January 07, 2021

Trump Should be Impeached Now

Congress should do its job.

It is dangerous to leave Trump in office a moment longer than necessary. His behavior must be censored, and part of an impeachment can be a ban on his holding office in the future.

Minority Leader Schumer (he’s still minority leader until Inauguration) and Speaker Pelosi say they will consider impeachment if the Trump’s cabinet doesn’t act to remove him as “incapacitated” under the 25th Amendment. Waiting for that to happen is a bad idea. Congress was attacked. Congress should act. Republicans have a shot at redemption by cooperating in a swift process.

During a time of constitutional crises, it is important to follow the Constitution closely. The 25th amendment was passed to deal with an “incapacitated” President. Trump has too much capacity for further harm. He should be removed because he has committed “high crimes and misdemeanors”  - exactly what impeachment was meant to deal with. It would be bad precedent to have the 25th amendment used as a punishment or for what could be taken as a political purpose. Impeachment is appropriate. Two simple counts would be fine: attempting to induce election fraud as demonstrated in his phone call with the Georgia Secretary of State and fomenting insurrection in his instructions to his supporters.

If Trump attempts something truly crazy during the impeachment process, the cabinet should be prepared to use the 25th amendment as a backstop.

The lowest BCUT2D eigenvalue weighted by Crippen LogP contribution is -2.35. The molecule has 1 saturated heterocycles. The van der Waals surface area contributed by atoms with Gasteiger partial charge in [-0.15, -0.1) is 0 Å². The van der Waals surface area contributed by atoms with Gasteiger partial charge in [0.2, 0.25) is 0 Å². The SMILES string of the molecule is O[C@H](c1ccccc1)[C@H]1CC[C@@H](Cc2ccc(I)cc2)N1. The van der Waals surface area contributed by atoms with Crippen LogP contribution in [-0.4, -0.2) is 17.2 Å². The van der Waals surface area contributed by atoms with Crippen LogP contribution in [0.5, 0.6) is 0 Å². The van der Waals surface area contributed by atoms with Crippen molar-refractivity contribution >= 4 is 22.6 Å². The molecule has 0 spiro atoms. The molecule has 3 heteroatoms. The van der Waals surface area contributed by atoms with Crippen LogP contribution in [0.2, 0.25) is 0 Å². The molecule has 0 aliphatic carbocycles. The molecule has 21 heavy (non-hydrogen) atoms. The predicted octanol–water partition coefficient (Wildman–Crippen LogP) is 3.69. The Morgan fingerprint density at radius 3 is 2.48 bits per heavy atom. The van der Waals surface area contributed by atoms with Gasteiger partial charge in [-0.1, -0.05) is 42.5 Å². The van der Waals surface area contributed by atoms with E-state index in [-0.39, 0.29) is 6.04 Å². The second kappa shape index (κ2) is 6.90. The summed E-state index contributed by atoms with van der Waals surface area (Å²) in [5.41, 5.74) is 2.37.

Part of the longer-term constitutional problem we face is that Congress prefers to avoid action. Why get yourself pinned down by a vote when you can fall back on presidential orders, court rulings, or reams of regulation by unelected bureaucrats? Why go through impeachment if you can get the cabinet to do your job?

It will a monstrous defeat for all of us if Congress evades using the self-defense weapon given to it in the Constitution precisely for situations when the co-equal branch is under attack.

BTW, I voted for Trump in 2016 after opposing him in the primaries. Thought he was the lesser of two evils. That’s something I have to live with.

January 06, 2021

#Newnormal: The 50 Hour Family Work Week

Work from home (#WFH) has the potential to restore better family life for some without reducing net income. With two parents working a total of 50 hours at home, they’ll be able both to care for their kids and be as productive as they were when nominally working 80 combined hours in the office and commuting to boot. They won’t be materially worse off either. Both parents can have careers. Even single parents will benefit from a shorter WFH week, although certainly not as much.

Why do I think 25 hours/ week is the equivalent of a 50-hour week (counting commuting)?

  • Given a nine-to five schedule with an hour for lunch, the 40 hour work week was only 35 to begin with.
  • As an ex-CEO, I think that at least ten hours of each workweek go to socialization, surfing the internet, checking with the spouse or checking up on the children, chatting on smartphones etc. (Mary thinks only five).
  • Meetings and travel to meetings waste a huge amount of time and money. One reason that Zooming appears not to have reduced productivity is that many of the meetings weren’t productive to begin with.
  • Office space and often parking are expenses to the employer but they are not income to the worker. If office space and all its attendant costs can be drastically reduced, employers can afford to pay more dollars in salary for the same productivity.
  • Commuting expense including perhaps even the second car, daycare, clothing and dry-cleaning bills, and paid before and after school activities whose purpose is to supervise school age kids are all expenses which go away when parents can work from home. Even if the WFH employee has less gross taxable income, he or she will have more cash at the end of each month.

It’s a slam dunk even if Mary is right! BTW, employers will benefit in many ways if they learn to manage by actual productivity rather than by time in the office. Subject for another blog another day.